Rose, 1916

Nov. 2, 2020

Rose, 1916

WAGL 242

Any of numerous shrubs or vines of the genus Rosa, usually having prickly stems, compound leaves, and variously colored, often fragrant flowers.

Builder: Anderson Steamboat Company, Seattle, Washington

Length: 127' 9"

Beam: 24' 6"

Draft: 9' 4"

Displacement: 567 tons

Cost: $92,135

Commissioned: 8 August 1916

Decommissioned: 15 October 1947

Disposition: Sold, 14 June 1948

Machinery: 2 triple-expansion, inverted, direct-acting steam engines; 2 oil-fired, Almy-type water tube boilers; 330 SHP; 2 propellers.

Performance & Endurance:

        Max: 10.3 knots
        Cruising: 8.0 knots

Deck Gear: Wood mast and boom; steam powered 8-ton capacity winch.

Complement: 20

Armament: 3 x 6-pounders (1917)


The United States Tender Rose, the third to carry that name although she was the first Rose built specifically for the Lighthouse Service.  She was built as a steel-hulled coastwise tender by Anderson Steamboat Company of Seattle, Washington, for duty along the Pacific Northwest.  Her construction had originally been authorized in 1908 under the name Aster, but construction was delayed until 1914 and by that time the Lighthouse Service had changed her name to Rose

She was assigned to the 17th Lighthouse District and operated out of Portland and Astoria, servicing aids to navigation along the coast of Oregon.  After the U.S. entered World War I, the Rose was acquired by the Navy on 16 July 1917 for service as a patrol vessel.  She was commissioned into the Navy on that same day under the command of ENS Charles A. A. Modeer.  She performed patrol and inspection duty, target towing and buoy laying in the 13th Naval District during her World War I service.  She was based at Astoria and cruised in the Astoria and Portland area until she was decommissioned about 22 November 1918.  Rose was returned to the Lighthouse Service on 13 June 1919.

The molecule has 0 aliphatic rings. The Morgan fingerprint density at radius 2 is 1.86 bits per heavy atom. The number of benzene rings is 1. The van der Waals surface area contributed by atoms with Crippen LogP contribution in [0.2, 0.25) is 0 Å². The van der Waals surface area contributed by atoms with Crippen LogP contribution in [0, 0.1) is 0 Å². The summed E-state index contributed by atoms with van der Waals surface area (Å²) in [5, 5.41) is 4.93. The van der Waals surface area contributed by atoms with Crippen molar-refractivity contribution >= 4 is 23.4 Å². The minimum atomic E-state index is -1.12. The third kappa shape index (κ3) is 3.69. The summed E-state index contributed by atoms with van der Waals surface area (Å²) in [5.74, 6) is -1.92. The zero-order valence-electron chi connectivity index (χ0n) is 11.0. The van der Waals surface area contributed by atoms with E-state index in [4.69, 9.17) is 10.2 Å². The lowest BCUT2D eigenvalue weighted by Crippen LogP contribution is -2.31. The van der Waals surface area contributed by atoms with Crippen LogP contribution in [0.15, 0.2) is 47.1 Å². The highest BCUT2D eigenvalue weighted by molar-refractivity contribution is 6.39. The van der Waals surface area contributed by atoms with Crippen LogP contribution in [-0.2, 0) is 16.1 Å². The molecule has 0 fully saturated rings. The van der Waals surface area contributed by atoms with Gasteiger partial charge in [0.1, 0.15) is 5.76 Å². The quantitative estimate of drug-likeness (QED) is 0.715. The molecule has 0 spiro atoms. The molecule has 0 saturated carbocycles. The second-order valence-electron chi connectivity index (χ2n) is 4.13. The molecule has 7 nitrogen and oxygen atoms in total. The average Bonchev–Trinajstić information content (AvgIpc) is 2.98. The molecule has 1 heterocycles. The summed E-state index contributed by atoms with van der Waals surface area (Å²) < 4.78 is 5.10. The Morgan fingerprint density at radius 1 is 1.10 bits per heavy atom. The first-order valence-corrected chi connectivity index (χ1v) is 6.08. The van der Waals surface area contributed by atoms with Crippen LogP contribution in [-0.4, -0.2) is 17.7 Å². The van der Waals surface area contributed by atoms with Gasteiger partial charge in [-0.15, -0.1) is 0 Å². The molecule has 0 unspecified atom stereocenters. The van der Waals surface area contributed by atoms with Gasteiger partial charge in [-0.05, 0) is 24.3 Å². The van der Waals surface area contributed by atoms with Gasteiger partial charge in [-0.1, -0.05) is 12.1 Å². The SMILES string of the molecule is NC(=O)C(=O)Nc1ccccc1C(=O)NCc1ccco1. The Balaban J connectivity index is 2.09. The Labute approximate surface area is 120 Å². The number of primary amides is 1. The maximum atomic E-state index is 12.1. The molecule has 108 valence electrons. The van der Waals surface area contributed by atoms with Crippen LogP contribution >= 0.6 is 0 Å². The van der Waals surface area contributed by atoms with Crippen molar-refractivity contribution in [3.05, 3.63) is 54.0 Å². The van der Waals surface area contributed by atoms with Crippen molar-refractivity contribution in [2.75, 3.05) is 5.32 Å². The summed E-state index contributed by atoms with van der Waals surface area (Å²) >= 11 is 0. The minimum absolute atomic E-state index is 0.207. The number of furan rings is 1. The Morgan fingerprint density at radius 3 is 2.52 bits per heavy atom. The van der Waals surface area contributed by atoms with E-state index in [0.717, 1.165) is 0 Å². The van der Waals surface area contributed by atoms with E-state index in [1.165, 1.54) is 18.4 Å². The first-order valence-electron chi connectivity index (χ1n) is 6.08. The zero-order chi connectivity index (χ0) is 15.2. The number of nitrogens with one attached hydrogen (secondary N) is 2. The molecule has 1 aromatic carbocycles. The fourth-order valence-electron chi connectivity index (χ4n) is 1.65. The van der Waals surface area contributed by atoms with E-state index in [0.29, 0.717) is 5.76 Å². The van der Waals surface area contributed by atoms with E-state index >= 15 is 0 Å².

In 1936 she was lengthened 10 feet, forward of her deckhouse, by the same company that built her.  After the Coast Guard absorbed the Lighthouse Service in 1939, she remained based out of Astoria.  In 1942 she was given the designation and hull number WAGL-242.

She was decommissioned on 15 October 1947 and sold on 14 June 1948.  She eventually ended up in Canadian hands as the private vessel Northern Express.


Douglas Peterson.  United States Lighthouse Service Tenders, 1840-1939. Annapolis: Eastwind Publishing, 2000.